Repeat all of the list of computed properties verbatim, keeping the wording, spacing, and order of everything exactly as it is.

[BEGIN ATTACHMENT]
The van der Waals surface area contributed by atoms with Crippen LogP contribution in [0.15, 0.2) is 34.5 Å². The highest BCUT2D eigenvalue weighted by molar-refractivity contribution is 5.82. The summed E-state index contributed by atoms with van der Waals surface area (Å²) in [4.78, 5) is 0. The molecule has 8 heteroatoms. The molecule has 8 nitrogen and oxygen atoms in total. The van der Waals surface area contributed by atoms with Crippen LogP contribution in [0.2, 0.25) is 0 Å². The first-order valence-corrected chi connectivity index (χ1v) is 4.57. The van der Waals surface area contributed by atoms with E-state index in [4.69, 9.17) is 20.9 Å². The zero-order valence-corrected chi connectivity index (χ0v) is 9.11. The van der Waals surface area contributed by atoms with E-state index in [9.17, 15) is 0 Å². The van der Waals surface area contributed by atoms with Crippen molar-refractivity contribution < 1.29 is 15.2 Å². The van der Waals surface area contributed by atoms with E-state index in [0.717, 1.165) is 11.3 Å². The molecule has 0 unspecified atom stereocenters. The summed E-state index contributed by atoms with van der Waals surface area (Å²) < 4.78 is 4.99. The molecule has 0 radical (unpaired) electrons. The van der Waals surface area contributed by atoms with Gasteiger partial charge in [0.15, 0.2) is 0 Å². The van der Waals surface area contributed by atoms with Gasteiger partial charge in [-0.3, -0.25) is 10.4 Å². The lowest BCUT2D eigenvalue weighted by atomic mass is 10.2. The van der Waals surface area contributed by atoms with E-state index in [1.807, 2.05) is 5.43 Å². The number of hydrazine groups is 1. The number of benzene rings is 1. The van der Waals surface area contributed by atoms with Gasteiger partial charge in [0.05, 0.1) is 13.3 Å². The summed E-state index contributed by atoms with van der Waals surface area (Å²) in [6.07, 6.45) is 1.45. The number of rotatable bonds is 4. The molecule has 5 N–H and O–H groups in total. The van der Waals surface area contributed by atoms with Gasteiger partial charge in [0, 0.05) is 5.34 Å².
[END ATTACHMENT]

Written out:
The van der Waals surface area contributed by atoms with Crippen LogP contribution in [0.15, 0.2) is 34.5 Å². The highest BCUT2D eigenvalue weighted by molar-refractivity contribution is 5.82. The summed E-state index contributed by atoms with van der Waals surface area (Å²) in [4.78, 5) is 0. The molecule has 8 heteroatoms. The molecule has 8 nitrogen and oxygen atoms in total. The van der Waals surface area contributed by atoms with Crippen LogP contribution in [0.2, 0.25) is 0 Å². The first-order valence-corrected chi connectivity index (χ1v) is 4.57. The van der Waals surface area contributed by atoms with E-state index in [4.69, 9.17) is 20.9 Å². The zero-order valence-corrected chi connectivity index (χ0v) is 9.11. The van der Waals surface area contributed by atoms with E-state index in [9.17, 15) is 0 Å². The van der Waals surface area contributed by atoms with Crippen molar-refractivity contribution < 1.29 is 15.2 Å². The van der Waals surface area contributed by atoms with E-state index in [0.717, 1.165) is 11.3 Å². The molecule has 0 unspecified atom stereocenters. The summed E-state index contributed by atoms with van der Waals surface area (Å²) < 4.78 is 4.99. The molecule has 0 radical (unpaired) electrons. The van der Waals surface area contributed by atoms with Gasteiger partial charge in [0.15, 0.2) is 0 Å². The van der Waals surface area contributed by atoms with Gasteiger partial charge in [-0.3, -0.25) is 10.4 Å². The lowest BCUT2D eigenvalue weighted by atomic mass is 10.2. The van der Waals surface area contributed by atoms with E-state index in [1.807, 2.05) is 5.43 Å². The number of hydrazine groups is 1. The number of benzene rings is 1. The van der Waals surface area contributed by atoms with Gasteiger partial charge in [0.05, 0.1) is 13.3 Å². The summed E-state index contributed by atoms with van der Waals surface area (Å²) in [6.07, 6.45) is 1.45. The number of rotatable bonds is 4. The molecule has 5 N–H and O–H groups in total. The van der Waals surface area contributed by atoms with Gasteiger partial charge in [0, 0.05) is 5.34 Å².